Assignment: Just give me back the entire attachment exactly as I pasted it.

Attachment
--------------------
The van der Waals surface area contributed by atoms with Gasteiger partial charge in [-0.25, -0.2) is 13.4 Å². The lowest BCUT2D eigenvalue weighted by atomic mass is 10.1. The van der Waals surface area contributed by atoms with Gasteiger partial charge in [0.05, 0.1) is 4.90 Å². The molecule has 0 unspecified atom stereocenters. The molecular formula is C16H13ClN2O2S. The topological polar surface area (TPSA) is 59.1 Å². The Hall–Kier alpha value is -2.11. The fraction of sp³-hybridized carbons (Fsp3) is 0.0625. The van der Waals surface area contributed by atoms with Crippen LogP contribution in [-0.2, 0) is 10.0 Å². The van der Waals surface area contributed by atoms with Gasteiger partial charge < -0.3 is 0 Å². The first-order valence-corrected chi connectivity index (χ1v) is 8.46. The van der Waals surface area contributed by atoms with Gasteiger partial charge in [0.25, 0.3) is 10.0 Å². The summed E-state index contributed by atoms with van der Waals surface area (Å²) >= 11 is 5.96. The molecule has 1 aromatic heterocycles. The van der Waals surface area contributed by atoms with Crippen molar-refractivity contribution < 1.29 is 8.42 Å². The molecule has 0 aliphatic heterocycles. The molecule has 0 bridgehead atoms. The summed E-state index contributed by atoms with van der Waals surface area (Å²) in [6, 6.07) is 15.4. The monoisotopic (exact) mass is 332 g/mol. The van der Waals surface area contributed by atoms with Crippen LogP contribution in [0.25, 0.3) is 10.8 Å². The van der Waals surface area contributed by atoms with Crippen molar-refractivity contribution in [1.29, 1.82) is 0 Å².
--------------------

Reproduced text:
The van der Waals surface area contributed by atoms with Gasteiger partial charge in [-0.25, -0.2) is 13.4 Å². The lowest BCUT2D eigenvalue weighted by atomic mass is 10.1. The van der Waals surface area contributed by atoms with Gasteiger partial charge in [0.05, 0.1) is 4.90 Å². The molecule has 0 unspecified atom stereocenters. The molecular formula is C16H13ClN2O2S. The topological polar surface area (TPSA) is 59.1 Å². The Hall–Kier alpha value is -2.11. The fraction of sp³-hybridized carbons (Fsp3) is 0.0625. The van der Waals surface area contributed by atoms with Crippen LogP contribution in [-0.2, 0) is 10.0 Å². The van der Waals surface area contributed by atoms with Gasteiger partial charge < -0.3 is 0 Å². The first-order valence-corrected chi connectivity index (χ1v) is 8.46. The van der Waals surface area contributed by atoms with Gasteiger partial charge in [0.25, 0.3) is 10.0 Å². The summed E-state index contributed by atoms with van der Waals surface area (Å²) >= 11 is 5.96. The molecule has 1 aromatic heterocycles. The van der Waals surface area contributed by atoms with Crippen molar-refractivity contribution < 1.29 is 8.42 Å². The molecule has 0 aliphatic heterocycles. The molecule has 0 bridgehead atoms. The summed E-state index contributed by atoms with van der Waals surface area (Å²) in [6, 6.07) is 15.4. The monoisotopic (exact) mass is 332 g/mol. The van der Waals surface area contributed by atoms with Crippen LogP contribution in [0.25, 0.3) is 10.8 Å². The van der Waals surface area contributed by atoms with Crippen molar-refractivity contribution in [1.29, 1.82) is 0 Å².